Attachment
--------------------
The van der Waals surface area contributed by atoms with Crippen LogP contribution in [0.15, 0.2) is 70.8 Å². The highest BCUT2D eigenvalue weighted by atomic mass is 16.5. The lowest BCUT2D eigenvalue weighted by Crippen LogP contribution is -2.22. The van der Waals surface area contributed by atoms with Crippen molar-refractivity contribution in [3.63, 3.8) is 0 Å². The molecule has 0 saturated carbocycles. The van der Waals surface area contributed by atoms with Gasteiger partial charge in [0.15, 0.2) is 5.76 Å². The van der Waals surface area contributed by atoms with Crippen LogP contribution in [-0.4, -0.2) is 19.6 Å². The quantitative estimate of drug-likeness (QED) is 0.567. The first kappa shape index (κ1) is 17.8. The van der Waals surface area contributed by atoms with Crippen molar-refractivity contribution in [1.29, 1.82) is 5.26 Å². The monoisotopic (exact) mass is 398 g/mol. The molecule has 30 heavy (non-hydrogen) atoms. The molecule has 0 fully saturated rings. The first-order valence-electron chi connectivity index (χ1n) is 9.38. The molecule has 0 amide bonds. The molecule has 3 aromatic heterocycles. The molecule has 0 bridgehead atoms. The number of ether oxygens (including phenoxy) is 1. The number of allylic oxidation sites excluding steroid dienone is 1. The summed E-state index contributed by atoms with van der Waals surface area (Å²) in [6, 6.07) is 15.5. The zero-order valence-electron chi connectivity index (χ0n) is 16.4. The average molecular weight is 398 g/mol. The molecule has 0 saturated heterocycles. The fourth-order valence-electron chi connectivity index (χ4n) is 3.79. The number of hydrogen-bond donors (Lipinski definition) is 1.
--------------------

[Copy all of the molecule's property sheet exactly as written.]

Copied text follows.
The van der Waals surface area contributed by atoms with Crippen LogP contribution in [0.15, 0.2) is 70.8 Å². The highest BCUT2D eigenvalue weighted by atomic mass is 16.5. The lowest BCUT2D eigenvalue weighted by Crippen LogP contribution is -2.22. The van der Waals surface area contributed by atoms with Crippen molar-refractivity contribution in [3.63, 3.8) is 0 Å². The molecule has 0 saturated carbocycles. The van der Waals surface area contributed by atoms with Gasteiger partial charge in [0.15, 0.2) is 5.76 Å². The van der Waals surface area contributed by atoms with Crippen LogP contribution in [-0.4, -0.2) is 19.6 Å². The quantitative estimate of drug-likeness (QED) is 0.567. The first kappa shape index (κ1) is 17.8. The van der Waals surface area contributed by atoms with Crippen molar-refractivity contribution in [1.29, 1.82) is 5.26 Å². The monoisotopic (exact) mass is 398 g/mol. The molecule has 30 heavy (non-hydrogen) atoms. The molecule has 0 fully saturated rings. The first-order valence-electron chi connectivity index (χ1n) is 9.38. The molecule has 0 amide bonds. The molecule has 3 aromatic heterocycles. The molecule has 0 bridgehead atoms. The number of ether oxygens (including phenoxy) is 1. The number of allylic oxidation sites excluding steroid dienone is 1. The summed E-state index contributed by atoms with van der Waals surface area (Å²) in [6, 6.07) is 15.5. The zero-order valence-electron chi connectivity index (χ0n) is 16.4. The average molecular weight is 398 g/mol. The molecule has 0 saturated heterocycles. The fourth-order valence-electron chi connectivity index (χ4n) is 3.79. The number of hydrogen-bond donors (Lipinski definition) is 1.